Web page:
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Why are models helpful to use when we are studying topics like the composition layers of the earth?
Question Date: 2018-12-17
Answer 1:

Close your eyes. Try to imagine what the inside of your hand is like - the bones, muscles, ligaments, tendons. How do they look? What are they made of? Are they made of different things? How do they all work together?

It's pretty difficult to imagine all of that in your head, without being able to see something to relate it to - a model of a skeleton, or even just a drawing on paper. Being able to study something you can't actually tangibly measure or see is one the hardest things about studying science (nearly any science). So, we use models and diagrams to ascribe some order to things and to create a tangible construct that we can then use to communicate our thoughts and ideas.

Here's a more in-touch example: Say you play The Sims 4. Is it easier to tell somebody about the house you are building, or is it easier to just build the house and then show them? Of course, the second is easier, because the other person will be able to visualize the same thing that you are.

In essence, models are very useful because they help to eliminate confusion and simplify ideas - helping scientists to better communicate their findings and ideas, and helping students to learn simplified concepts that can be build on later.


Answer 2:

Learning is often easier if you can see a picture of what you're trying to learn about. Think about a layer cake. You would know a lot more about the cake if you could see a picture of what the cake looks like when it's cut. With the earth's layers, we understand better when we can see a picture of how they might look.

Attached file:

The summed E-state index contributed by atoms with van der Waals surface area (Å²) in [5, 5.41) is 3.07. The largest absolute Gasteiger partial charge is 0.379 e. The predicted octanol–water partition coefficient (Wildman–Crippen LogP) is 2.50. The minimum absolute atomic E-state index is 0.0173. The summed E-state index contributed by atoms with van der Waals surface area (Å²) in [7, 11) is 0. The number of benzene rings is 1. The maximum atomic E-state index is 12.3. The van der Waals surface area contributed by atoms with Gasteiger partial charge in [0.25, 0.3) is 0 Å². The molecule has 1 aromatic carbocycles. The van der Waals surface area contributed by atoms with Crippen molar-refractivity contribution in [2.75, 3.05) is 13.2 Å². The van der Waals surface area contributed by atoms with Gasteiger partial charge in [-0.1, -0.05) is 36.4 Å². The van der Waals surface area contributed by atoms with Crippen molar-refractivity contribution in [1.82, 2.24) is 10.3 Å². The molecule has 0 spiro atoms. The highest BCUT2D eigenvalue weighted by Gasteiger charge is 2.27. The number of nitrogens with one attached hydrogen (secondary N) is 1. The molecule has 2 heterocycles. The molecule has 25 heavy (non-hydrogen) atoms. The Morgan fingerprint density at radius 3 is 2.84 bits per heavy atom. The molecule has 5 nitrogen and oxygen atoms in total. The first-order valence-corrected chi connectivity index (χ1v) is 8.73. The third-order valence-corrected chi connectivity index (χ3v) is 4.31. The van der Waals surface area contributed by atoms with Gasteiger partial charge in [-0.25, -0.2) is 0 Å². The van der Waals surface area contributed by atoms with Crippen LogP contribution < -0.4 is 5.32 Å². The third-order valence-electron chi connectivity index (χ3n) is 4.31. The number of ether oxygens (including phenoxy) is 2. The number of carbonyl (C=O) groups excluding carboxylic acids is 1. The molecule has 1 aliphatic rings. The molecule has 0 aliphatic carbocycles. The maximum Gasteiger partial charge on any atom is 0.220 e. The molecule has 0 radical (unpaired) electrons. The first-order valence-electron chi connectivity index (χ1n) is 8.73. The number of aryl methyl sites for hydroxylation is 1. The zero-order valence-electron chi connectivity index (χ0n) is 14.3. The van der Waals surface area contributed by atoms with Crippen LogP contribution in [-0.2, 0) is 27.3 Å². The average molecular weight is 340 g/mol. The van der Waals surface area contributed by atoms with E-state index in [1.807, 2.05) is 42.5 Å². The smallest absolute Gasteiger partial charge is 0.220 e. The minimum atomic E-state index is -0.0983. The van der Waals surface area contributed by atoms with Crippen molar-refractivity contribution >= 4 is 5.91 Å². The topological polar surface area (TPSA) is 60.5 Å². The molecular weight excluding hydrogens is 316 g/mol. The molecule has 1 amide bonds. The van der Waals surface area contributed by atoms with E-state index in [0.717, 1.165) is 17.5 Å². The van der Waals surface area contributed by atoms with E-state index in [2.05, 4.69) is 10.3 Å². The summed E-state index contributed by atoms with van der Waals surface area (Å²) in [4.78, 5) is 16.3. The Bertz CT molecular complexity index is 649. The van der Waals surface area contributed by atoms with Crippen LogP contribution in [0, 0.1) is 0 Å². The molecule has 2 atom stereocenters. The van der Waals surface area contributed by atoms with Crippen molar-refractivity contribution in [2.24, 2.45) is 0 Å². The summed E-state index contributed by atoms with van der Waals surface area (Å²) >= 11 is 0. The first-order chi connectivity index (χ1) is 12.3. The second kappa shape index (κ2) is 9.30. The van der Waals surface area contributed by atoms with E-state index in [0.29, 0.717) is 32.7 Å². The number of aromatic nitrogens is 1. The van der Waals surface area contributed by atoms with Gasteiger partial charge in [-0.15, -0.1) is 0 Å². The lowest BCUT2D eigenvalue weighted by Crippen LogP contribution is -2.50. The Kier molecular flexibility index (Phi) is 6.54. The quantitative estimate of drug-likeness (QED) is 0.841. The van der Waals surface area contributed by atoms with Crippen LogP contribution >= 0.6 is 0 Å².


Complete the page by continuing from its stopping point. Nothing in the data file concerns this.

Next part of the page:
Answer 3:

We can't actually get into the deeper parts of the Earth to see what is there, so we need models to analyze the data that we can get from earthquake waves.

Answer 4:

Models are useful to scientists since there are things which we cannot study in nature either because they are very rare, or because we cannot directly see or measure them. In the case of composition layers of the Earth, you can imagine it would be very hard to see and measure these things directly. Since we cannot actually cut the Earth in half to see what is going on in the different layers, we can use models to better understand what might be happening.

Usually when scientists make models they think about the things that they do see and observe, and try to come up with explanations for why this happens. Once they have the explanation they try to come up with the model - a theoretical explanation for what they saw. However, models are just one explanation for why something happens. Another model may also give the same answer! This is why there is so much research into models. Scientists are always finding improvements which better reflect new discoveries.

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